Transmission Electron Microscopy of Graphene and Hydrated Biomaterial Nanostructures : Novel Techniques and Analysis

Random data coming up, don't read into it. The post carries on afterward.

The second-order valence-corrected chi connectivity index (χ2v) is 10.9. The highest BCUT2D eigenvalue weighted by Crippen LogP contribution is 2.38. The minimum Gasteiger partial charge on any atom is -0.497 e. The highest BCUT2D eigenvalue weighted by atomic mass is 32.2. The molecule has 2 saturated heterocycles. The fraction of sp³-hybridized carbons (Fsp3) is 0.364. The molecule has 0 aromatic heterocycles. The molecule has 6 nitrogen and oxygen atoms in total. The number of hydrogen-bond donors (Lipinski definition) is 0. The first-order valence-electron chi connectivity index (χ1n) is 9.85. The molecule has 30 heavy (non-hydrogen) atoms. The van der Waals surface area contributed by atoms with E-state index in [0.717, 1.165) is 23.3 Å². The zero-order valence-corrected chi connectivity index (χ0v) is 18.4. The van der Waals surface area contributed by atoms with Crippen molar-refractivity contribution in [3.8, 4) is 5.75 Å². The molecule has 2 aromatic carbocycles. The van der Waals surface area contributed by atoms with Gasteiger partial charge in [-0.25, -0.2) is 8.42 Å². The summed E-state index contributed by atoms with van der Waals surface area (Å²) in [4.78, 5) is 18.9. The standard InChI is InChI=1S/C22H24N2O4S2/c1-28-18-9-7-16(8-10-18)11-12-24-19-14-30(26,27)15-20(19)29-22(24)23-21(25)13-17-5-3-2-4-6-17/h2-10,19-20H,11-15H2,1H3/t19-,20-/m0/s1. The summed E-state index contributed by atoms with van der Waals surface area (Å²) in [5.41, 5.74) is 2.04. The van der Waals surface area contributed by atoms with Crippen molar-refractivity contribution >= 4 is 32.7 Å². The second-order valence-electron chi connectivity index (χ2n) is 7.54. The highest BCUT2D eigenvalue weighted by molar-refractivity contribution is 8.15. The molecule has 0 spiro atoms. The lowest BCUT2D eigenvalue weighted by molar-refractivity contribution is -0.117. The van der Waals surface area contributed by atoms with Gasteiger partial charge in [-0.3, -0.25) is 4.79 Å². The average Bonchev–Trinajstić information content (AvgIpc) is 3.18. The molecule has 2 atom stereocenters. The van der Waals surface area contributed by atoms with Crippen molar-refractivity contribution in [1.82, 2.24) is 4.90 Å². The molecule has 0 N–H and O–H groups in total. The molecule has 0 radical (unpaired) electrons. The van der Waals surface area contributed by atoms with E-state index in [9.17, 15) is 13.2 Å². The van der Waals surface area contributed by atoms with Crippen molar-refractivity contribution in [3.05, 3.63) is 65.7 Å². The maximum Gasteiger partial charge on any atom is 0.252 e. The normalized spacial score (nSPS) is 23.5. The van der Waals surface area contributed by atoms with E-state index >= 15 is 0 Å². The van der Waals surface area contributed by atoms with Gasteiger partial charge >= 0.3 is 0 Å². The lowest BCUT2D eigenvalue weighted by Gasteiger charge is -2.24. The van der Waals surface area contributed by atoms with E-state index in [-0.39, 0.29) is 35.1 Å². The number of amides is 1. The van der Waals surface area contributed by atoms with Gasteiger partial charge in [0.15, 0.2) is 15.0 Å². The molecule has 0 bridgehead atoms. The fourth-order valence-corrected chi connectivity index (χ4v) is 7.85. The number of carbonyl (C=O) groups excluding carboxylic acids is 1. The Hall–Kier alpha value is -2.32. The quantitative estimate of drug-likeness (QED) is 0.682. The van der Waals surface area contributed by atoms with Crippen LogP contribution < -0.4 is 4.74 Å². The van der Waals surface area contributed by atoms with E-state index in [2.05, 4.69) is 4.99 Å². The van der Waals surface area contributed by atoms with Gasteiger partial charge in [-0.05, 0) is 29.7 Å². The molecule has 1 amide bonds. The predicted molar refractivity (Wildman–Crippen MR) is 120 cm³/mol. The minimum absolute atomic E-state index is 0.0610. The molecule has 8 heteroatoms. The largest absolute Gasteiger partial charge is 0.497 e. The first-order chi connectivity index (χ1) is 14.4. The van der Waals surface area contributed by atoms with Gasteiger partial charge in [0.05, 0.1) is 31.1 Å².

Abstract: Transmission Electron Microscopy (TEM) on light element materials and soft matters is problematic due to electron irradiation damage and low contrast. In this doctoral thesis techniques were developed to address some of those issues and successfully characterize these materials at high resolution. These techniques were demonstrated on graphene flakes, DNA/magnetic beads and a number of water containing biomaterials. The details of these studies are given below.A TEM based method was presented for thickness characterization of graphene flakes. For the thickness characterization, the dynamical theory of electron diffraction is used to obtain an analytical expression for the intensity of the transmitted electron beam as a function of thickness. From JEMS simulations (experiments) the absorption constant λ in a low symmetry orientation was found to be ~ 208 nm (225 ± 9 nm). When compared to standard techniques for thickness determination of graphene/graphite, the method has the advantage of being relatively simple, fast and requiring only the acquisition of bright-field (BF) images. Using the proposed method, it is possible to measure the thickness change due to one monolayer of graphene if the flake has uniform thickness over a larger area.A real-space TEM study on magnetic bead-DNA coil interaction was conducted and a statistical analysis of the number of beads attached to the DNA-coils was performed. The average number of beads per DNA coil was calculated around 6 and slightly above 2 for samples with 40 nm and 130 nm beads, respectively. These results are in good agreement with magnetic measurements. In addition, the TEM analysis supported an earlier hypothesis that 40 nm beads are preferably attached interior of the DNA-coils while 130 nm beads closer to the exterior of the coils.A focused ion-beam in-situ lift-out technique for hydrated biological specimens was developed for cryo-TEM. The technique was demonstrated on frozen Aspergillus niger spores which were frozen with liquid nitrogen to preserve their cellular structures. A thin lamella was prepared, lifted out and welded to a TEM grid. Once the lamella was thinned to electron transparency, the grid was cryogenically transferred to the TEM using a cryo-transfer bath. The structure of the cells was revealed by BF imaging. Also, a series of energy filtered images was acquired and C, N and Mn elemental maps were produced. Furthermore, 3 Å lattice fringes of the underlying Al support were successfully resolved by high resolution imaging, confirming that the technique has the potential to extract structural information down to the atomic scale. The experimental protocol is ready now to be employed on a large variety of samples e.g. soft/hard matter interfaces.